Ethnic conflict

Due to the large number of resident Germans (first as settlers and then as occupiers) and the presence of powerful, warring nations on all sides and the internal strife between three major religious faiths, the area was often a battleground of ethnic conflicts.

During the first half of the 1800s, the German population grew due to state sponsored colonisation. In the second half, the Polish population grew gradually due to the Ostflucht and higher birth-rate. The clash peaked during the Kulturkampf, when many Catholics Germans in Posen joined with ethnic Poles in opposition to the Protestant Prussian government.

Polish language were gradually removed from the schools and offices due to Germanisation.


Area: 28,970 km2


  • 1816: 820,176
  • 1868: 1,537,300 (Bromberg 550,900 - Posen 986,400)
  • 1871: 1,583,843
    • Religion: 1871
      • Catholics 1,009,885
      • Protestants 511,429
      • Jews 61,982
      • others 547
  • 1875: 1,606,084
  • 1880: 1,703,397
  • 1900: 1,887,275
  • 1905: 1,986,267
  • 1910: 2,099,831 (Bromberg 763,900 - Posen 1,335,900)


Note: Prussian provinces were subdivided into units called "Kreise" (singular "Kreis", abbreviated "Kr.", English circle), which were similar to large counties in US terms. Cities would have their own "Stadtkreis" (English: municipal county) and the surrounding rural area would be named for the city, but referred to as a "Landkreis" (English: rural county). In the case of Posen, the Landkreis was split into two: Landkreis Posen West, and Landkreis Posen East.

Data is from Prussian censuses, during a period of state-sponsored germanization, and includes military garrissons. It is commonly criticized for being falsified.

Kreis ("County") Polish spelling 1905 Pop Polish speakers German speakers1 Jewish2 Origin
Posen district (southern)
City of Posen Poznań 55% 45%
Adelnau Odolanów 90% 10%
Birnbaum Miedzychód 51% 49%
Bomst Babimost 49% 51%
Fraustadt Wschowa 27% 73%
Gostyn Gostyn 87% 13% Kröben
Grätz Grodzisk 82% 18% Buk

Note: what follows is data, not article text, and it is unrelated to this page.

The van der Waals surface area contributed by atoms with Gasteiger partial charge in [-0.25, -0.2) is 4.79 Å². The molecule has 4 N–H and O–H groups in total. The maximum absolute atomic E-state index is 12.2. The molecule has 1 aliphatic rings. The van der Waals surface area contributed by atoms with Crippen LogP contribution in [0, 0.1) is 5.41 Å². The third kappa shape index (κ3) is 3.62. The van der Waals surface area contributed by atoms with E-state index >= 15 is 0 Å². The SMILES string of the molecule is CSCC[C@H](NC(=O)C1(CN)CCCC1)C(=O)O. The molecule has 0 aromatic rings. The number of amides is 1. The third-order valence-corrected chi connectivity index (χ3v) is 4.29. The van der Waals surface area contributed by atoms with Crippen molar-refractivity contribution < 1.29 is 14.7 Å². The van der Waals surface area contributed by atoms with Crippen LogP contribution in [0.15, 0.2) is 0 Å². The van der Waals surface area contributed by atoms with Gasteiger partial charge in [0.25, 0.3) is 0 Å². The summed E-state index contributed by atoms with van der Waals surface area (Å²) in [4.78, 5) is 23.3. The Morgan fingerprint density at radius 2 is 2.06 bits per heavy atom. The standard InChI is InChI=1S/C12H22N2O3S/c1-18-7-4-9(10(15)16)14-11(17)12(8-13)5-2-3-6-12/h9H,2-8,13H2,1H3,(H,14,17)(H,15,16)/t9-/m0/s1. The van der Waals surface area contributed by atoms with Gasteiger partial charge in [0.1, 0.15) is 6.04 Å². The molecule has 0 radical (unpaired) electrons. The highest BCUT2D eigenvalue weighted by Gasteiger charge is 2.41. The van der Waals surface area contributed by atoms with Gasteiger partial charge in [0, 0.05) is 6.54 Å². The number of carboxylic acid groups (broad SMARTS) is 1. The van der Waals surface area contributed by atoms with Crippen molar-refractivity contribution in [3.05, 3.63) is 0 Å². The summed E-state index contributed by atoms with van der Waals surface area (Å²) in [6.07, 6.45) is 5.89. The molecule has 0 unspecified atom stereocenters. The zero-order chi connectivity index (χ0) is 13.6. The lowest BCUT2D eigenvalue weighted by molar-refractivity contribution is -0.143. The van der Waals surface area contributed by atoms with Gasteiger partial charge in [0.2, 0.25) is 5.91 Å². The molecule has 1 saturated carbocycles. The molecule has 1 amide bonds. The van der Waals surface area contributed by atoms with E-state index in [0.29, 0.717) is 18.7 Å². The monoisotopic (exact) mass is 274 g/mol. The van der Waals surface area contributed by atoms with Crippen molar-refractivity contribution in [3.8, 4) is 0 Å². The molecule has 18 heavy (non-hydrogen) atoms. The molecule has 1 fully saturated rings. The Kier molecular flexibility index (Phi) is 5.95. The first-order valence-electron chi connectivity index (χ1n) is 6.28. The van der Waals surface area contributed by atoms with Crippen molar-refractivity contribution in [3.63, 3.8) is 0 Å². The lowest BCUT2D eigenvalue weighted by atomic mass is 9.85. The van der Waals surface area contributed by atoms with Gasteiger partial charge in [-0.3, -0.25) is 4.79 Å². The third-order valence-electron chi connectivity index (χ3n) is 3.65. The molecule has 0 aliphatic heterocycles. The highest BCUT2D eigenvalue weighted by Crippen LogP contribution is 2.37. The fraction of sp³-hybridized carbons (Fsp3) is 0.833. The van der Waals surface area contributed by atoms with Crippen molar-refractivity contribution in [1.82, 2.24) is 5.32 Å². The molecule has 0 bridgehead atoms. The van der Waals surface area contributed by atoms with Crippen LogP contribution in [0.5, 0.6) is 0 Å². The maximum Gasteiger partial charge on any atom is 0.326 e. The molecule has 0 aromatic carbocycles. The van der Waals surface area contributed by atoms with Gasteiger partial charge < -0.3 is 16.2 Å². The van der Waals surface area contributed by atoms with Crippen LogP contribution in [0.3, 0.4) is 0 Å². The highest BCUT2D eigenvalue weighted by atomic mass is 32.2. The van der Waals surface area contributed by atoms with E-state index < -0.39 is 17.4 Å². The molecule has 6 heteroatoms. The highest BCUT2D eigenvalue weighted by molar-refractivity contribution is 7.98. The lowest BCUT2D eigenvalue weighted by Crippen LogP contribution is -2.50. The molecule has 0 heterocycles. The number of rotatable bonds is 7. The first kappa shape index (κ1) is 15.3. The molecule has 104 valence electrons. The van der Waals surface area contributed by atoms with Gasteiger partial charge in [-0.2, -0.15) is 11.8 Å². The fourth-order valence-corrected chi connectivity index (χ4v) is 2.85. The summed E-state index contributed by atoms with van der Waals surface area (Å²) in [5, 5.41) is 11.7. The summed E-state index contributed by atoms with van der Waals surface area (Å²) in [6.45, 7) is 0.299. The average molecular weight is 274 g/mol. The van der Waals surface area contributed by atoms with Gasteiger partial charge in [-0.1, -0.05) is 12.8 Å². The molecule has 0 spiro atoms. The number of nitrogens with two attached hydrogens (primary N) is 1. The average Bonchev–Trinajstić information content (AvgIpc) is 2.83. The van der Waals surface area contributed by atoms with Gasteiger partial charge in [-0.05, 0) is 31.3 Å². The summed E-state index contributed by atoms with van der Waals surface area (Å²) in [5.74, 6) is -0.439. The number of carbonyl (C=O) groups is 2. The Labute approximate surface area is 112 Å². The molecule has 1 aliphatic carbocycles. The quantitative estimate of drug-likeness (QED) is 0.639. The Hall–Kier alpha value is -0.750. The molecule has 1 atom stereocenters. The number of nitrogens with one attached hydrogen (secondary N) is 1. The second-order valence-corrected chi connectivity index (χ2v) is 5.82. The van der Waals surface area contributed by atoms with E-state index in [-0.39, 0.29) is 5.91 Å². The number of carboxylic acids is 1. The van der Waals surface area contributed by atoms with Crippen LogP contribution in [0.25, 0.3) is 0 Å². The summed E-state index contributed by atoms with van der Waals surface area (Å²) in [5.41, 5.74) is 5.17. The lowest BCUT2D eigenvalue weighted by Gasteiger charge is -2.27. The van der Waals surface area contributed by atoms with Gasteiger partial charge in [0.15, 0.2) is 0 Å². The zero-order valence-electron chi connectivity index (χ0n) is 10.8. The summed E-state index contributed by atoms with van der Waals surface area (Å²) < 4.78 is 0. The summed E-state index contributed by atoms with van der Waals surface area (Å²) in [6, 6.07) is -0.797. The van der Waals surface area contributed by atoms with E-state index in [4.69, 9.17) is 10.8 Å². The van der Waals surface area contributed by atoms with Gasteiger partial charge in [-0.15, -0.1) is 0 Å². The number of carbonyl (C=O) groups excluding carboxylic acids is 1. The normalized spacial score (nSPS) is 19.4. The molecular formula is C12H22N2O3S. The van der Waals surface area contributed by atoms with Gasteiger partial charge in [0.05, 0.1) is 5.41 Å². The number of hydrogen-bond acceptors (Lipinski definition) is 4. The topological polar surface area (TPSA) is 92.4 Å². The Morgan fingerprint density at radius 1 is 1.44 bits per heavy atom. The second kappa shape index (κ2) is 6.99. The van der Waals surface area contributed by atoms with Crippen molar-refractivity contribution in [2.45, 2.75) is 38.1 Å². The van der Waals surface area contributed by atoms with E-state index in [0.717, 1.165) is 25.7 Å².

Jarotschin Jarocin 83% 17% Pleschen
Kempen Kępno 84% 16% Schildberg
Koschmin Koźmin 83% 17% Krotoschin
Kosten Kościan 89% 11%
Krotoschin Krotoszyn 70% 30%
Lissa Leszno 36% 64% Fraustadt
Meseritz Międzyrzecz 20% 80%
Neutomischel Nowy Tomyśl 51% 49% Buk
Obornik Oborniki 61% 39%
Ostrowo Ostrów 80% 20% ?Adelnau?
Pleschen Pleszew 85% 15%
Posen Ost Poznań, Wsch. 72% 28% Posen
Posen West Poznań, Zach. 87% 13% Posen
Rawitsch Rawicz 55% 45% Kröben
Samter Szamotuły 73% 27%
Schildberg Ostrzeszów 90% 10%
Schmiegel Śmigiel 82% 18% Kosten
Schrimm Śrem 82% 18%
Schroda Środa 88% 12%
Schwerin Skwierzyna 5% 95% Birnbaum - 1877
Wreschen Września 84% 16%
Bromberg district (northern)
City of Bromberg Bydgoszcz 16% 84%
Bromberg Bydgoszcz 38% 62%
Czarnikau Czarników 27% 73%
Filehne Wieleń 28% 72% Czarnikau
Gnesen Gniezno 67% 33%
Hohensalza Inowrocław 64% 36%
Kolmar Chodzież 18% 82%
Mogilno Mogilno 76% 24%
Schubin Szubin 56% 44%
Strelno Strzelno 82% 18%  ??
Wirsitz Wyrzysk 47% 53%
Witkowo Witkowo 83% 17% ?Gnesen?
Wongrowitz Wągrowiec 77% 23%
Znin Żnin 77% 23%  ??

1 includes bilingual speakers
2 only religious jews, without regard of their native language

The Presidents (German: Oberpräsidenten) of Province of Posen

Time in Office Name
1815 - 1824 Joseph Zerboni de Sposetti 1760 - 1831
1825 - 1830 Johann Friedrich Theodor von Baumann 1768 - 1830
1830 - 1840 Eduard Heinrich Flottwell 1786 - 1865
1840 - 1842 Adolf Heinrich Graf von Arnim-Boitzenburg 1803 - 1868
1843 - 1850 Carl Moritz von Beurmann 1802 - 1870
1850 - 1851 Gustav Carl Gisbert Heinrich Wilhelm Gebhard von Bonin (1.time in office) 1797 - 1878
1851 - 1860 Eugen von Puttkamer 1800 - 1874
1860 - 1862 Gustav Carl Gisbert Heinrich Wilhelm Gebhard von Bonin (2.time in office) 1797 - 1878
1862 - 1869 Carl Wilhelm Heinrich Georg von Horn 1807 - 1889
1869 - 1873 Otto Graf von Königsmarck 1815 - 1889
1873 - 1886 William Barstow von Guenther 1815 - 1892
1886 - 1890 Robert Graf von Zedtlitz-Trützschler 1837 - 1914
1890 - 1899 Hugo Freiherr von Wilamowitz-Moellendorff 1840-1905
1899 - 1903 Karl Julius Rudolf von Bitter 1846 - 1914
1903 - 1911 Wilhelm August Hans von Waldow-Reitzenstein 1856 - 1937
1911 - 1914 Philipp Schwartzkopf ?
1914 - 1918 Joh. Karl Friedr. Moritz Ferd. v. Eisenhart-Rothe 1862-1942


See also

External links

Culture and History

Article Map

This article is part of the Prussia portion of the Wikipedia Project "Historical States" which is structured upon the administrative organization of the Prussian government as it existed just before unification in 1871.

  • Kingdom of Prussia (between 1815 and 1871, part of the German Confederation; between 1871 and 1920, inside the German Empire)
    • Provinces <== YOU ARE HERE
      • Admin. districts ("Regierungsbezirke") - usually two or three per province
        • Counties ("Kreise") - around 30 - 40 per province
          • Civil registration districts ("Standesämter"), similar to a township - usually 5 - 10 per Posen